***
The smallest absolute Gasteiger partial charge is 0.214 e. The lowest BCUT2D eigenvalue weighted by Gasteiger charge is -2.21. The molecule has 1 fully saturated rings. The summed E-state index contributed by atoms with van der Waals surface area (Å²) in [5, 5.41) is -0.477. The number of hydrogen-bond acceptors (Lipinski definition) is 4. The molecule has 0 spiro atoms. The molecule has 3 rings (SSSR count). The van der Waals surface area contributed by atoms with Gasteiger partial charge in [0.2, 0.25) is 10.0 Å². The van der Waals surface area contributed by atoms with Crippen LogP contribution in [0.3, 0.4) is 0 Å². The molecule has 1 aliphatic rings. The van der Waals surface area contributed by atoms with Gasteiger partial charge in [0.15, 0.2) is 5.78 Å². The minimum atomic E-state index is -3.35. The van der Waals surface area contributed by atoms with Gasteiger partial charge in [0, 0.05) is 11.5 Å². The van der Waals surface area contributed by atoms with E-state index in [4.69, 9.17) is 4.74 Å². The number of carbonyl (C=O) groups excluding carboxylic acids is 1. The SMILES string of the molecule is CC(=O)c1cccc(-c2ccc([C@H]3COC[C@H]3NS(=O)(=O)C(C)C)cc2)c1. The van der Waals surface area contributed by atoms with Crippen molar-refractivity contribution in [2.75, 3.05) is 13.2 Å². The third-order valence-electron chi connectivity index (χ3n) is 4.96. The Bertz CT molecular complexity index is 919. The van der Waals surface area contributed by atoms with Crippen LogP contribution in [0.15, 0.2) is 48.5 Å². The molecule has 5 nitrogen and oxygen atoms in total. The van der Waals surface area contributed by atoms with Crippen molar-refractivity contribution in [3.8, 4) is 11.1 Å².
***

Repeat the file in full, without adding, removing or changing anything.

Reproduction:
The smallest absolute Gasteiger partial charge is 0.214 e. The lowest BCUT2D eigenvalue weighted by Gasteiger charge is -2.21. The molecule has 1 fully saturated rings. The summed E-state index contributed by atoms with van der Waals surface area (Å²) in [5, 5.41) is -0.477. The number of hydrogen-bond acceptors (Lipinski definition) is 4. The molecule has 0 spiro atoms. The molecule has 3 rings (SSSR count). The van der Waals surface area contributed by atoms with Gasteiger partial charge in [0.2, 0.25) is 10.0 Å². The van der Waals surface area contributed by atoms with Crippen LogP contribution in [0.3, 0.4) is 0 Å². The molecule has 1 aliphatic rings. The van der Waals surface area contributed by atoms with Gasteiger partial charge in [0.15, 0.2) is 5.78 Å². The minimum atomic E-state index is -3.35. The van der Waals surface area contributed by atoms with Gasteiger partial charge in [0, 0.05) is 11.5 Å². The van der Waals surface area contributed by atoms with E-state index in [4.69, 9.17) is 4.74 Å². The number of carbonyl (C=O) groups excluding carboxylic acids is 1. The SMILES string of the molecule is CC(=O)c1cccc(-c2ccc([C@H]3COC[C@H]3NS(=O)(=O)C(C)C)cc2)c1. The van der Waals surface area contributed by atoms with Crippen molar-refractivity contribution in [2.75, 3.05) is 13.2 Å². The third-order valence-electron chi connectivity index (χ3n) is 4.96. The Bertz CT molecular complexity index is 919. The van der Waals surface area contributed by atoms with Crippen LogP contribution in [0.15, 0.2) is 48.5 Å². The molecule has 5 nitrogen and oxygen atoms in total. The van der Waals surface area contributed by atoms with Crippen molar-refractivity contribution in [3.8, 4) is 11.1 Å².